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Cassius Clay declared himself the fastest, greatest, and prettiest of all prizefighters. As did Muhammad Ali. Yet there was something markedly different about the approach to showmanship between the pre- and post-conversion heavyweight champion. The scope had changed. Instead of seeking solely to glorify his own name and reputation, Ali was now rhyming, calling his shots, and mugging for the cameras for religious reasons, sociopolitical reasons. He saw himself as "The People's Champion," a defiant ambassador for all black, Muslim, and peace-loving people worldwide. His brash antics were in the service of Allah, not Ali. Of course, not even a name change and conversion could completely quash the vainglorious Cassius of his psyche. But, for the most part, Muhammad Ali was a changed man.
That more devout, truth-seeking, and gracious side of Ali shows itself in this remarkable spiritual exercise undertaken in December 1971 while Ali was in Zurich, Switzerland for his bout with Jurgen Blin. Not once does he mention the upcoming fight, or any other specific details about his stay. He is completely focused on the task at hand: assessing his existence and making resolutions for the future. Each 8-1/4" x 11-3/4" sheet of "Atlantis Hotel" stationery rates apparent NM with minimally "8-9" handwriting and signatures, and some stronger—featuring a much larger, more sweeping, more flamboyant style than his autographs of the past few decades. The three pages, which originated from the Drew "Bundini" Brown (Ali's cornerman) unclaimed storage auction sale of 1988, read as follows:
1A) "It is the knowledge of the Purpose of Life Which gives man the strength to stand in the midst of the opposing forces of Life / Muhammad Ali / Peace"; 1B) "We are too limited to see the Justice of the perfect one / Muhammad Ali / 1971"; 2) "Failure does not matter in life, to a Progressive person even a thousand failures do not matter. He keeps success before his view. And success is his, even after a thousand failures. The greatest pity is when life come to a standstill and does not move any farther; a sensible person prefers death to such a life / Muhammad Ali / Peace 1971"; 3A) "Worry comes from self-pity, When the self is forgotten, there is no Worry, Worry Comes also from fear, and fear Comes from the Clouds of ignorance, Light braks the Clouds / Muhammad Ali / Peace 1971"; 3B) "What is the soul, The soul is life, it never touches death, Death Comes to something Which the soul holds, Not to itself / Muhammad Ali / Peace 1971."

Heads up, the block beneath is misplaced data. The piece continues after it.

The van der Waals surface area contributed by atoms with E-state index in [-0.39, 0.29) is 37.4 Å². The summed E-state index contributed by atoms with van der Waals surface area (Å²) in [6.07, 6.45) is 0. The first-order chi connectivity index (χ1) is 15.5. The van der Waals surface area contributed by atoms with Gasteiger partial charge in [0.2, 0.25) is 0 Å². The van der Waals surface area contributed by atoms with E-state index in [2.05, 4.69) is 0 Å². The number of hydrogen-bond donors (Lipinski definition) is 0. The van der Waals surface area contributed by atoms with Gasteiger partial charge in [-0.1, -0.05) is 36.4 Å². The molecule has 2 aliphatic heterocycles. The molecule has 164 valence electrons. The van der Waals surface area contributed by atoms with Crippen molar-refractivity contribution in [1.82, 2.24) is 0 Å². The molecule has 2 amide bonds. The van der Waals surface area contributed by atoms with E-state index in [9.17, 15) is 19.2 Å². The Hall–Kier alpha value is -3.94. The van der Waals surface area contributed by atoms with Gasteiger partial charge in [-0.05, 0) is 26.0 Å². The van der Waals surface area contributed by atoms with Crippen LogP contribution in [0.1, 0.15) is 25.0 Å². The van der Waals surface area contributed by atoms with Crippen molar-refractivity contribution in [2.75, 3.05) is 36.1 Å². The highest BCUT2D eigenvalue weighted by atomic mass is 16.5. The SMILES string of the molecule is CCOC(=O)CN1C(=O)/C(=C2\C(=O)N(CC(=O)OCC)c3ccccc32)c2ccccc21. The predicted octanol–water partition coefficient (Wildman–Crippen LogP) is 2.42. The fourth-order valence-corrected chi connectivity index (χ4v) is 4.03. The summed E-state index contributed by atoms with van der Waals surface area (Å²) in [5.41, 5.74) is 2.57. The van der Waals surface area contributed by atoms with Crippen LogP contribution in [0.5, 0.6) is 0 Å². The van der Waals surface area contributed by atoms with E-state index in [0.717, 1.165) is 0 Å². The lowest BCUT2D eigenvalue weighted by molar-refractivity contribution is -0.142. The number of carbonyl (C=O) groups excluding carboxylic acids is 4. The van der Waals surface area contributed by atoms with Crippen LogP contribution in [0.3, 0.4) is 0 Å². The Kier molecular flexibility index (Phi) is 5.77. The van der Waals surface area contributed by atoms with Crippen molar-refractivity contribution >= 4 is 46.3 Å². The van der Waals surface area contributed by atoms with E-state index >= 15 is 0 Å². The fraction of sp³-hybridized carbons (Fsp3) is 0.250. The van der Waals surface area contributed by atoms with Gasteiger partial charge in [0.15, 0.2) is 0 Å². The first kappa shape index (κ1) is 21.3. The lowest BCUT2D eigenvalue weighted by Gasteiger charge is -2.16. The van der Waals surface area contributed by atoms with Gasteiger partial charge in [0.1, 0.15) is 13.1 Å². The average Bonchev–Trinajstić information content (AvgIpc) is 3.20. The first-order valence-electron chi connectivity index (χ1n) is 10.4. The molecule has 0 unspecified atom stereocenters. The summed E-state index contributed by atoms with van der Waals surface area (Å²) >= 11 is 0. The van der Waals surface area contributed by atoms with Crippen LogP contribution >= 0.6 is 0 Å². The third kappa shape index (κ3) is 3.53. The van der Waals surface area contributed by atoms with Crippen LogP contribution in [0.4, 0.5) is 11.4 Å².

Ali wrote out and signed these quotes at a momentous time in his life. He had spent the majority of the years 1967 to 1970 barred from the professional circuit after refusing, on religious grounds, to enter the armed forces. His title of undisputed world heavyweight champion had been stripped, and Ali faced imprisonment for evading the draft. The case against him went all the way to the Supreme Court, which ruled in his favor in 1971. This rewarding courtroom victory, however, could not erase a bitter loss that had taken place earlier that year. In his attempt to reclaim the heavyweight crown unfairly taken from him, Ali endured the very first loss of his entire career, at the hands of Joe Frazier. Such were the circumstances that swirled around the great Muhammad Ali as he re-evaluated his life, from a hotel room in Switzerland, in these extraordinary religious meditations.
Matted and framed, along with an 8" x 10" color image, to total dimensions of 25" x 32". Full LOA from JSA.